While the typical headlines in the press accounts of Smith v. City of Jackson correctly reported that the Supreme Court had allowed disparate impact claims in age discrimination cases, the Court’s actual ruling was that the aggrieved older officers of the City of Jackson had failed to adequately state a disparate impact claim under the facts presented. The Court found that the City’s revision of its pay plan was designed to bring its salaries into line with the regional average, and therefore concluded that the City’s actions were based on reasonable factors other than age (RFOA).
Justice Stevens, speaking for a plurality of four members of the Court, wrote that the Plaintiffs “have done little more than point out that the pay plan at issue is relatively less generous to older workers than to younger workers. They have not identified any specific test, requirement or practice within the pay plan that has an adverse impact on older workers. It is not enough to simply allege that there is a disparate impact on workers, or point to a generalized policy that leads to such an impact.” Justice Stevens concluded that the employee is responsible for isolating and identifying the specific employment practices responsible for the observed statistical disparities.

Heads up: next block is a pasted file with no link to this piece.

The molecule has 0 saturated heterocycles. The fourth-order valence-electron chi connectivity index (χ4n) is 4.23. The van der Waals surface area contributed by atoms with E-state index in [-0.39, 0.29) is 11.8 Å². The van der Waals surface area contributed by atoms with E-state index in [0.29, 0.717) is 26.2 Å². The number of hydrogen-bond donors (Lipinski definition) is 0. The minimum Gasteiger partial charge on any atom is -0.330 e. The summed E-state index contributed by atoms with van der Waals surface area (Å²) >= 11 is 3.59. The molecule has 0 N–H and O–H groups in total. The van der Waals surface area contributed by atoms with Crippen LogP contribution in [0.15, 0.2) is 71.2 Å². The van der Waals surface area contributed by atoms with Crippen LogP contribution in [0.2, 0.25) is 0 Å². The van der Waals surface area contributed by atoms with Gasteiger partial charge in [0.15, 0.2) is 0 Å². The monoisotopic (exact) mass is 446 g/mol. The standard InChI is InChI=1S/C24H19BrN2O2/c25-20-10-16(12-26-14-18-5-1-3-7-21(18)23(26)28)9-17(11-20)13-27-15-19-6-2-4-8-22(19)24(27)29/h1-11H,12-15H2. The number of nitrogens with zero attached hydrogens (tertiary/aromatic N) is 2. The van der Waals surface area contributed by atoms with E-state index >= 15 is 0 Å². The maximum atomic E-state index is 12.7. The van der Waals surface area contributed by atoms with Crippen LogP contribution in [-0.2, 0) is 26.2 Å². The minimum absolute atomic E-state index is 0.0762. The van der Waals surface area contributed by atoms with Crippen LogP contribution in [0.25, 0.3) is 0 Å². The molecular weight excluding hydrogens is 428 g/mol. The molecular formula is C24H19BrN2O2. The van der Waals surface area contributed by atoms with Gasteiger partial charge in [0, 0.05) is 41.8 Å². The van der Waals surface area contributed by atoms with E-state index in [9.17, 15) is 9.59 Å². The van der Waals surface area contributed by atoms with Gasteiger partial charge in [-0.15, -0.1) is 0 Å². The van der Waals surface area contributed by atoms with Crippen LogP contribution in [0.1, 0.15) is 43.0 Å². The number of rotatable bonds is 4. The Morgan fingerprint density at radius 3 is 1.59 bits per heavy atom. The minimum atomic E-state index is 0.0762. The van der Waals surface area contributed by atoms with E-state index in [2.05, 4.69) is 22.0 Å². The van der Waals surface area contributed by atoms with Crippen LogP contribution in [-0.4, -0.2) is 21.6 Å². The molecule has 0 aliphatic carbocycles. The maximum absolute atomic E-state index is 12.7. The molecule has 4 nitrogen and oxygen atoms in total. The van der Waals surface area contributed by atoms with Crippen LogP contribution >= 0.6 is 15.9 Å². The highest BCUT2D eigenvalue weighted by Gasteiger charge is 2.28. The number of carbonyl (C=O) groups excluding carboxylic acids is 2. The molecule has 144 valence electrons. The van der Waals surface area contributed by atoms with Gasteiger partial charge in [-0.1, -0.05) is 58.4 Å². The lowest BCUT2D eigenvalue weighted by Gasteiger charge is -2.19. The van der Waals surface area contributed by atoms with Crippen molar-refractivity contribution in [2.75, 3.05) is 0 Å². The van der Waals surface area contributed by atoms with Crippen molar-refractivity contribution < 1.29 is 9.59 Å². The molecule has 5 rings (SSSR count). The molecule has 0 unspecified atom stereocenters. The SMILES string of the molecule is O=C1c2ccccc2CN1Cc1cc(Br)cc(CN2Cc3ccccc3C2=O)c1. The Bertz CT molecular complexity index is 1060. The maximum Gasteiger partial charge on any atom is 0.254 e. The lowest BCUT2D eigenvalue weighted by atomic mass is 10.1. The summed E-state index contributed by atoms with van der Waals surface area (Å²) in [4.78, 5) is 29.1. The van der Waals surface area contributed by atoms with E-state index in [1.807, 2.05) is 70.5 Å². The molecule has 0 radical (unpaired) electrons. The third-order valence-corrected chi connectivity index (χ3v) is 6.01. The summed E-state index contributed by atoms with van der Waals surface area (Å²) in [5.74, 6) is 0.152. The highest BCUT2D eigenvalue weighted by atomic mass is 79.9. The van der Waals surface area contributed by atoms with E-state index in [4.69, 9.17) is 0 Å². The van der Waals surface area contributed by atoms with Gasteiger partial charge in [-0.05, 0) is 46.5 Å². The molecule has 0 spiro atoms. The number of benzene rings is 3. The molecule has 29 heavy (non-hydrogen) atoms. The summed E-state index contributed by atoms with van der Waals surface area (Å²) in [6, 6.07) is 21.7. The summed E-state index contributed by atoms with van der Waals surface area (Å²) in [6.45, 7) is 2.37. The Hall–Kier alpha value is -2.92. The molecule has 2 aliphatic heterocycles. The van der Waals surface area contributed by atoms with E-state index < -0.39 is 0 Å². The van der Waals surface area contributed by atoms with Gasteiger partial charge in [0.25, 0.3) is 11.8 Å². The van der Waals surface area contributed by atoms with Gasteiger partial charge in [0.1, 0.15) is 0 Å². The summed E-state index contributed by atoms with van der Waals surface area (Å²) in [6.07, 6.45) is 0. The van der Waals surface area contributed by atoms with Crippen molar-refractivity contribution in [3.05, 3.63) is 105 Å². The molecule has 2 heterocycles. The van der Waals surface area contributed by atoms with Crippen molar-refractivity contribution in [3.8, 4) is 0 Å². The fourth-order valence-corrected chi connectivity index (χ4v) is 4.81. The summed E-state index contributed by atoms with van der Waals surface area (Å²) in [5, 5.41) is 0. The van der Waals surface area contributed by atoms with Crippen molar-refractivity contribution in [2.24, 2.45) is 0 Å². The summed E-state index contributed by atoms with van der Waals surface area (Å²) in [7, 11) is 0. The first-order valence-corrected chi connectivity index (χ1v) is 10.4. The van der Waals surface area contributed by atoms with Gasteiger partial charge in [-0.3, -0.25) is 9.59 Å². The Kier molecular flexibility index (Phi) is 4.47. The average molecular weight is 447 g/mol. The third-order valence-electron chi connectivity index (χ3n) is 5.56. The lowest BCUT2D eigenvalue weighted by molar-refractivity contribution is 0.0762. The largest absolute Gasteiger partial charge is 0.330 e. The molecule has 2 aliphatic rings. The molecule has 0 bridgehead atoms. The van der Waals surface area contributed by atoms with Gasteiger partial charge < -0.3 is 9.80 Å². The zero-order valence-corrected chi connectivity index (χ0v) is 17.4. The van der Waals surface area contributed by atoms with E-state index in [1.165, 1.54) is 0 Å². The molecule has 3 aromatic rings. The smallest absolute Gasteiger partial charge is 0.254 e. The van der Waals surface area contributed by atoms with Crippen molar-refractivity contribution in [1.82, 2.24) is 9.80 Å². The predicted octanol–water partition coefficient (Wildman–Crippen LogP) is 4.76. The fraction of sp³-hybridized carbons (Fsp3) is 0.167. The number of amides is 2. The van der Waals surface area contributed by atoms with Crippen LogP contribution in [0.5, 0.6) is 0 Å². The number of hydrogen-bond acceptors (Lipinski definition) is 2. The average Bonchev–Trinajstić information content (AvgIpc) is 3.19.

While the Court’s reasoning may strike some as being more elliptical than instructive, the bottom line appears to be that disparate impact alone is not sufficient to establish age discrimination unless the stated rationale for the practice or policy is reasonable, thereby suggesting that older workers were in fact singled out for unequal treatment based on their age. Where the disparate impact is clearly based upon a RFOA, a plaintiff will not be permitted to use that disparate impact to convert an innocent employment policy into an actionable claim simply because that policy creates a statistical imbalance. Even if there may have been other ways for the employer to have pursued the same objective without such a harsh impact on older workers, the employer will be able to avoid liability if it can show that its practice or policy was a reasonable effort to pursue a goal not based on age.